The first two photos are in La Defense, Paris. It's the edge of town repository for strange shaped wind funnels that allows inner Paris to stay attractive. It's also the home of one of the most outrageously overpriced views in Paris: 19€ for an escalator ride strikes me as being 10 euros too much (and even then I probably wouldn't...).

The third photo is the new Fondation Louis Vuitton. Once you realise it's just a couple of concrete boxes with bits of glass hanging off it in a not terribly attractive way, it's more "meh" than "wow".

*not my own title

Monday, 13 November 2017

What Happened to All Those Messages?


In late October I was whiling away the time at the ophthalmologists, reading a copy of Grazia from November 2016. Inside, the article that really caught my attention was a two page spread about saving all the thousands of messages and tributes that had been left by people at the sites of the terrorist attacks in Paris twelve months earlier. I was fascinated and moved so I thought I'd pass on the story via the blog.

Today in the Archives de Paris there are two shelves which are home to the 7689 documents that they collected from the streets after the attacks on 13 November 2015. This collection was the brainchild of a man called Gérôme Truc. He felt it would allow historians and sociologists to have access to another dimension of the event ie how ordinary individuals experience these things and respond to them.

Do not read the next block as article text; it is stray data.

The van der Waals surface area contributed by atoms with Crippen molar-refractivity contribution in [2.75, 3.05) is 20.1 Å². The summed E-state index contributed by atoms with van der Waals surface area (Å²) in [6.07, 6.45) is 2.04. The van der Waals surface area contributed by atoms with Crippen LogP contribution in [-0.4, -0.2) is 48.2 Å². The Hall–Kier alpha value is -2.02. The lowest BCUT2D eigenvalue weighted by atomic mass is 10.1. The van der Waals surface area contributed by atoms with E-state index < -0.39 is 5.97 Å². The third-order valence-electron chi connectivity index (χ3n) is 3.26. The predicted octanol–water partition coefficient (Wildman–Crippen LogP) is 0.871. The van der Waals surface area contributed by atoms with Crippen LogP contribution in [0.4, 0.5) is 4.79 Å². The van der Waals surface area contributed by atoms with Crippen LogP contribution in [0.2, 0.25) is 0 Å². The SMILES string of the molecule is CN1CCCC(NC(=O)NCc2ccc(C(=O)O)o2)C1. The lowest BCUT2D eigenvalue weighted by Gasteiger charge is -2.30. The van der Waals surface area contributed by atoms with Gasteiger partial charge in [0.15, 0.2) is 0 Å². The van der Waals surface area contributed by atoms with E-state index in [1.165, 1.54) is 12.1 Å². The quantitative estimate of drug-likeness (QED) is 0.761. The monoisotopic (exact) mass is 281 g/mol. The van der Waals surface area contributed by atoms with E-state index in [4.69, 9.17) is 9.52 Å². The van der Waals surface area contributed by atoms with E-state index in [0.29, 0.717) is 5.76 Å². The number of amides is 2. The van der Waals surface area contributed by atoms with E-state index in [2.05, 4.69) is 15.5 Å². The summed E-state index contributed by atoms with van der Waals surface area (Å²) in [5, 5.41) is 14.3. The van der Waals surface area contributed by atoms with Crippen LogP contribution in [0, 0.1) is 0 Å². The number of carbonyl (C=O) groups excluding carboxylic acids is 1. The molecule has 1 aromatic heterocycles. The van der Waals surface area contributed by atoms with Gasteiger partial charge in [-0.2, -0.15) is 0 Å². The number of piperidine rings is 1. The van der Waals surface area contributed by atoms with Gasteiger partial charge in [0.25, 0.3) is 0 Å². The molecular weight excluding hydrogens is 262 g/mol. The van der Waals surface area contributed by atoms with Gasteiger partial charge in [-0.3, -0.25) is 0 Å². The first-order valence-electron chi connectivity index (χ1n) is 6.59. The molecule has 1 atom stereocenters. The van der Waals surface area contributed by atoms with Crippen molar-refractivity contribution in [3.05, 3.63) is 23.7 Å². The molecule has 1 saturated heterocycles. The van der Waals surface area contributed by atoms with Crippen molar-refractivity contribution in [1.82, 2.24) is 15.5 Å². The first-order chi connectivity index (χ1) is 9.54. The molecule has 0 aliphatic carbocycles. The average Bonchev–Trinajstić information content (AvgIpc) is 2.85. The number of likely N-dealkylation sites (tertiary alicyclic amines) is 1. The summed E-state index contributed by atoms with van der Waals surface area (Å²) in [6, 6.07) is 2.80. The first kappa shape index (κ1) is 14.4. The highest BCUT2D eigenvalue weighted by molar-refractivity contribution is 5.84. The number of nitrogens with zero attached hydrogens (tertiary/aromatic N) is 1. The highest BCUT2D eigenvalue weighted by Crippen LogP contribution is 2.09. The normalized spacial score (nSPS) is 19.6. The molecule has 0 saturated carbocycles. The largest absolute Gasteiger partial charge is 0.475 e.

Place de la République.

The documents come from the Bataclan, la Belle Equipe, the Café Bonne Bière, Casa Nostra, the Carillon, the Petit Cambodge and the Comptoir Voltaire. Ten volunteers collected the messages of love from Parisians, French people and foreigners, bit by bit from 17 November.

In addition two archivists and a conservator made 17 visits to the sites. According to them the most affecting was visiting the Bonne Bière because there was a message found there from an intensive care doctor, who apologised for being unable to save a young man.

Tributes outside the Charlie Hebdo offices.

The archive staff assessed the condition of the messages, children's drawings and poems. The main problem was plastic pockets. They were useless because the rain quickly got into them and turned the contents to mush.